We want to test, and we want states testing in areas where we know there's higher vulnerability to, susceptibility to worse outcomes, like our nursing homes; areas where we know there have been outbreaks, such as prisons, meatpacking plants, particularly areas where people are transported to plants together or live together in a single residence or multiple residents, but there's multiple group home kind of housing situations; and among our inner cities, where we know people may have not as much access to testing. It's why money has gone to the federal clinics for testing. It's why money, and working with others, have really improved testing through the pharmacies and ensuring more accessibility.
I know it's a long answer, but we should never be discouraged by those who can't get it done. We should be encouraged by those who have shown us that it can be done.
And then on the governors calls: We have those governors present to the other governors how they did it.
Q: And following up on the President's announcement regarding places of worship deemed as essential and then having them all reopen: What guidelines and encouragement do you have for pastors, rabbis, imams, as they prepare to reopen? Should — is that appropriate nationwide right now? And what precautions do they need to follow if they're going to reopen their houses of worship?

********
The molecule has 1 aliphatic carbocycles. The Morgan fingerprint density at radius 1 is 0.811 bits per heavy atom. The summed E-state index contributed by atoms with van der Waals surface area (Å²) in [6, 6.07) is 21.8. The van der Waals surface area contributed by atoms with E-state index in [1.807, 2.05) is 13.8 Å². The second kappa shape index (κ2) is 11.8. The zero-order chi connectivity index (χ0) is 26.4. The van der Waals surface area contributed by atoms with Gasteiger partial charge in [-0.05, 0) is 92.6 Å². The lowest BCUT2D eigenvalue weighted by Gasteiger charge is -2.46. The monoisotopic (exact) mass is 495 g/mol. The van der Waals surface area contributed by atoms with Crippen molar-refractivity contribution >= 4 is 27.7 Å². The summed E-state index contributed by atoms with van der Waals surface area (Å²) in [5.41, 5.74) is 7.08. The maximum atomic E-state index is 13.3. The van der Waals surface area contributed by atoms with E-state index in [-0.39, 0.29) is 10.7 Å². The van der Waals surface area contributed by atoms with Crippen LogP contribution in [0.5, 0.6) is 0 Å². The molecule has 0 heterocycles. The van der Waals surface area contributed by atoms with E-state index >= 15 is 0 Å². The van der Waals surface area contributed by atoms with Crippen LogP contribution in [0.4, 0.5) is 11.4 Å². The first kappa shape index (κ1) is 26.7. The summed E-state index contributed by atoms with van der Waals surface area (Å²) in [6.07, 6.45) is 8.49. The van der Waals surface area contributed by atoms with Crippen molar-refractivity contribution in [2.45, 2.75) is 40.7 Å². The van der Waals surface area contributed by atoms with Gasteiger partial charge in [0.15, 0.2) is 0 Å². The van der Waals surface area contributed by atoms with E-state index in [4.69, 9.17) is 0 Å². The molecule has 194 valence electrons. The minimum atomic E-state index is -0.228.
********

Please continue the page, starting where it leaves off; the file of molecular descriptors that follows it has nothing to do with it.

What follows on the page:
DR. BIRX: So we — and I've checked all 50 states have — I've been on their website — what their new cases were over the last 24 or 48 hours. We're trying to get every state to do by community, by zip code. So — because I really, firmly believe a knowledgeable community can really make judgments for themselves.
I think each one of the leaders in the faith community should be in touch with their local health departments so that they can communicate to their congregants. Certainly, people that have significant comorbidities, we want them protected. I know those houses of worship want to protect them. And so really ensuring that maybe items — maybe they can't go this week if there's high number of COVID cases. Maybe they wait another week.
But there is a way to social distance, like you are here, in places of worship. And I think what we're trying to say with the CDC guidance is there is a way for us to work together to have social distancing and safety for people so that we decrease the amount of exposure that anyone would have to an asymptomatic. And I say it that way because I know all of you, and all of Americans, if they didn't feel well, they wouldn't go to church that day.
Q: Dr. Birx?
Q: Dr. Birx?
MS. MCENANY: One more for Dr. Birx. Jon.
Q: Dr. Birx, could you — could you comment on the latest study on hydroxychloroquine? There's this Lancet study that suggests, again, that the drug could cause heart problems and even increased mortality. The President has obviously said that he's been taking it. What's your recommendation? And what's your recommendation on using that drug as a prophylactic?